Ezra isn’t the only “mark” who’s a target of Stan and Lilith. A well-to-do married couple named Charles Kimball (played by Peter MacNeill) and Felicia Kimball (played by Mary Steenburgen) get caught up in the deceit and fraud that Stan and Lilith have in store for them. It has to do with the Kimballs’ emotional pain over the death of their 23-year-old son Julian, who died while he was enlisted in the military. And it’s an example of how low Stan and Lilith are willing to go to exploit the death of a loved one for money.
As lead character Stan, Cooper is in almost every scene of “Nightmare Alley.” His character remains mostly an enigma because, like many con artists, he changes his persona to fit whatever perception will work to get people to do what he wants. He’s the most complex character of the movie, but his personality never comes across as genuine. Over time, Stan shows that he’s not only heartless, but he also doesn’t have much of a conscience unless he’s the one who might get hurt. He’s not even an anti-hero, although the last 10 minutes of the film try to garner some viewer sympathy for Stan.
Ezra can sense that Stan can’t be trusted, so Ezra goes back and forth with how skeptical he is when Stan tries to charm his way into Ezra’s life. However, Stan knows so many private details about Ezra, it’s enough to convince Ezra that maybe Stan is the telling the truth about being psychic. Ezra is supposed to be a brilliant businessman, but at no point is he smart enough to figure out that maybe his psychiatrist has been leaking his personal information.
Stan is supposed to be a skillful con artist, but at no point is he wise enough to figure out that if Lilith has a recording device in her office to secretly record people, maybe she would use it to secretly record Stan too. After all, the recording can be cleverly edited to leave out any incriminating things that Lilith would say. This is all just common sense, which is why it’s a bit of a slog when the movie lumbers along to make it look like there’s some kind of mystery about Lilith’s intentions. The only thing in the movie that might be considered a little unpredictable is what happens with the Kimballs.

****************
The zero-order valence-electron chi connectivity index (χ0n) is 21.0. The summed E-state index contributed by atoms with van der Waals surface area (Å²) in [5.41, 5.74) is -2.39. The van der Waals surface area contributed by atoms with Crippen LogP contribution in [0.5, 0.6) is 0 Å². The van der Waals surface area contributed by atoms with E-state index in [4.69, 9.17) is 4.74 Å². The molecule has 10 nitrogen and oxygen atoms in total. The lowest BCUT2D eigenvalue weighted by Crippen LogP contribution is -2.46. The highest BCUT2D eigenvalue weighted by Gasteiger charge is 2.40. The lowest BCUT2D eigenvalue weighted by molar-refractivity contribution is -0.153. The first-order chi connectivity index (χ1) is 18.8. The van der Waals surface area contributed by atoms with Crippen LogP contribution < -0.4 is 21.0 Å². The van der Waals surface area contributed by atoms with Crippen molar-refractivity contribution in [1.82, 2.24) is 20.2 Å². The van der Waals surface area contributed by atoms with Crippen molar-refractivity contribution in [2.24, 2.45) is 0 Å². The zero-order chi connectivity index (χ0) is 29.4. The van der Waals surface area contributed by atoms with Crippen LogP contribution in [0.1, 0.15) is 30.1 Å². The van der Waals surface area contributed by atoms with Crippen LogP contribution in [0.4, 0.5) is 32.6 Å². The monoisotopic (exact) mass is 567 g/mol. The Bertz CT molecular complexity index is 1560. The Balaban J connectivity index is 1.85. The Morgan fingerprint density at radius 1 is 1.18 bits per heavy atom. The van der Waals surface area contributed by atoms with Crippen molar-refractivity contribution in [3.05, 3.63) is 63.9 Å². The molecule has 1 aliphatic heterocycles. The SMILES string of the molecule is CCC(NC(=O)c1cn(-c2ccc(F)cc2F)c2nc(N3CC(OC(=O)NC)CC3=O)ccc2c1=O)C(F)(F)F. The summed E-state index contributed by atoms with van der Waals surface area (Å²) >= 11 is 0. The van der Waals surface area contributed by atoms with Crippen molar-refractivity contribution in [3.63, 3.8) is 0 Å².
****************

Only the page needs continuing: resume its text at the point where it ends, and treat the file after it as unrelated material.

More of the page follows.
“Nightmare Alley” is not the first retro-noir-inspired movie directed by del Toro. He also directed 2015’s “Crimson Peak” (starring Jessica Chastain, Tom Hiddleston and Mia Wasikowska), which also yielded mixed results because the pacing for the movie was so lethargic. At least “Crimson Peak” has a less tedious length of two hours. “Nightmare Alley” tries to convince people that it’s fascinating to watch monotonous scene after monotonous scene of Stan working his way up the carnival hierarchy, when the real story is what he does once he decides he’s going to become a phony psychic. The pace of the movie would’ve been better-served if about 20 to 30 minutes of the movie’s first half had been edited out.
The movie’s screenplay is still problematic though because of how it leaves no room to care about the story’s overabundance of distrustful and shallow characters, who spout a lot of words that don’t have much substance. “Nightmare Alley” takes so long to get to the inevitable end result of Stan and Lilith’s partnership, many viewers might have emotionally checked out by the time it happens. It’s enough to say that Molly is really the only character that viewers might care about by the time the movie is over. This remake’s revised ending has a well-acted, emotional final scene, but it’s not enough to make up for the character soullessness throughout most of the movie.
Searchlight Pictures will release “Nightmare Alley” in U.S. cinemas on December 17, 2021.
UPDATE: Searchlight Pictures will release a black-and-white version of “Nightmare Alley” titled “Nightmare Alley: Vision in Darkness and Light” for a limited engagement in select U.S. cinemas on January 14, 2022.